The Commonwealth Government has clarified that non-Australian citizen employees on temporary visas who are not Special Category (Subclass 444) visa holders are not entitled to receive the Job Keeper payment. The Prime Minister has made public announcements to the effect that if any such temporary visa holders are unable to support themselves in Australia they should return to their home countries.

The ATO will make the payments to employers monthly in arrears with the first payment to be made in the week commencing 4 May 2020. In order to be eligible to receive the payment the employer must have already paid each eligible employee at least $1,500 in respect of the relevant fortnight. In some instances – likely part-time and long-term casual employees – this will mean that wages need to be topped up to $1,500 (pre-PAYG withholding). Initially, employers were obliged to have enrolled for the scheme by 30 April 2020 and, if they wanted to claim the payment for the 2 fortnights in April, to have paid employees a minimum of $1,500 for those 2 fortnights by 30 April 2020. However, after receiving feedback on the cash flow problems that businesses are facing the Government amended the registration cut-off date to 31 May 2020 and the date by which payment of employees’ wages for April must be made to 8 May 2020.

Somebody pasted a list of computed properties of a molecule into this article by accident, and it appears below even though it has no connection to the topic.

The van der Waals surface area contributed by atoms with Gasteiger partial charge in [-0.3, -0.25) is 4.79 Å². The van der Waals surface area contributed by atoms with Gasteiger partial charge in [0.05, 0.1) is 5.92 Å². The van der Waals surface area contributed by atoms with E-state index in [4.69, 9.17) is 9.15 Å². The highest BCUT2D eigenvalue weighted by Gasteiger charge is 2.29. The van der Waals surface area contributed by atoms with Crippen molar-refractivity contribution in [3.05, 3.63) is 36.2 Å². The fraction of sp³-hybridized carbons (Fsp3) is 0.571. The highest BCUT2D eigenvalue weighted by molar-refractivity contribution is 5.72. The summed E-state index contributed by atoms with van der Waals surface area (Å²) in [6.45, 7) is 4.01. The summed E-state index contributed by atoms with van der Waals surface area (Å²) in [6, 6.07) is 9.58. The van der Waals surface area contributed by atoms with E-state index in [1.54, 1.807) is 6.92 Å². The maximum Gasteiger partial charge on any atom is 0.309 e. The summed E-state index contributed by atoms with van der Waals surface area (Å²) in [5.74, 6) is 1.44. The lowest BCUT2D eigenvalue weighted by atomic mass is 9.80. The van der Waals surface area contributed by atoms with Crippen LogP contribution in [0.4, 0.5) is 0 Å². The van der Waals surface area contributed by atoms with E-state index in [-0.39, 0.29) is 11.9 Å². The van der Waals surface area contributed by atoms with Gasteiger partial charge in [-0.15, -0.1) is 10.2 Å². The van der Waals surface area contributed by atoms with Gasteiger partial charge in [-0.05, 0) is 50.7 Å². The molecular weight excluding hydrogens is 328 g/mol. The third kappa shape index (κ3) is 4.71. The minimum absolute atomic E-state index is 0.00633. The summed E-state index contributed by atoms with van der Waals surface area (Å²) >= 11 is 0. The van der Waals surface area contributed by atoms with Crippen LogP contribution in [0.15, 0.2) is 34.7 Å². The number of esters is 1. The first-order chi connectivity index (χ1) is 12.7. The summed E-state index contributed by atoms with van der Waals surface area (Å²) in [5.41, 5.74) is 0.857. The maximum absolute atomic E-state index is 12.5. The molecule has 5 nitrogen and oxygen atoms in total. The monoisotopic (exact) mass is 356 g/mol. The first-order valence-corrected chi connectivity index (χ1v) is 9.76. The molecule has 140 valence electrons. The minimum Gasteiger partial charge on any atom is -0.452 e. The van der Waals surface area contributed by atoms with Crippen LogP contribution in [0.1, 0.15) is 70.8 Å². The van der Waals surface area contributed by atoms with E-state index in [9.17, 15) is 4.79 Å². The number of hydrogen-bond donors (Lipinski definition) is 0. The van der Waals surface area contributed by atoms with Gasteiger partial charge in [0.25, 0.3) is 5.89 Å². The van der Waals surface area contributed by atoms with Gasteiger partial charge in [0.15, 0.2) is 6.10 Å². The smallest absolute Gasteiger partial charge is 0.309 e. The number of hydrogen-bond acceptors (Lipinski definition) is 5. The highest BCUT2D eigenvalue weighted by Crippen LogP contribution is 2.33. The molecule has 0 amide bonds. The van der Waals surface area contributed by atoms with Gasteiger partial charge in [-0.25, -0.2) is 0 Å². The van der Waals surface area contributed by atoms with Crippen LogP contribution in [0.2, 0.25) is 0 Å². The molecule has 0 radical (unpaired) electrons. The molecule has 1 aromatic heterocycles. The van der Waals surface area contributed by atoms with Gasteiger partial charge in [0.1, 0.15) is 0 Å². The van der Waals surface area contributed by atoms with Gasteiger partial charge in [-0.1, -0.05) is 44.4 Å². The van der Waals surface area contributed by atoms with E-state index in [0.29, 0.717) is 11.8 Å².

It is inevitable that the legislation which was hurriedly introduced to create the largest social welfare program in Australian history will continue to be clarified and, where necessary, amended as its practical application unfolds. For example, the Treasurer recently announced that rules would be introduced to provide a turnover test for service entities that provide employees to related operating entities where the service entity’s fixed turnover has not reduced but the operating entity’s turnover has. Such rules will help service entities retain their employees in accordance with the stated aim of the JobKeeper scheme.

Rostron Carlyle Rojas is staying abreast of these changes as they occur and is available to discuss your obligations and entitlements under this unprecedented program.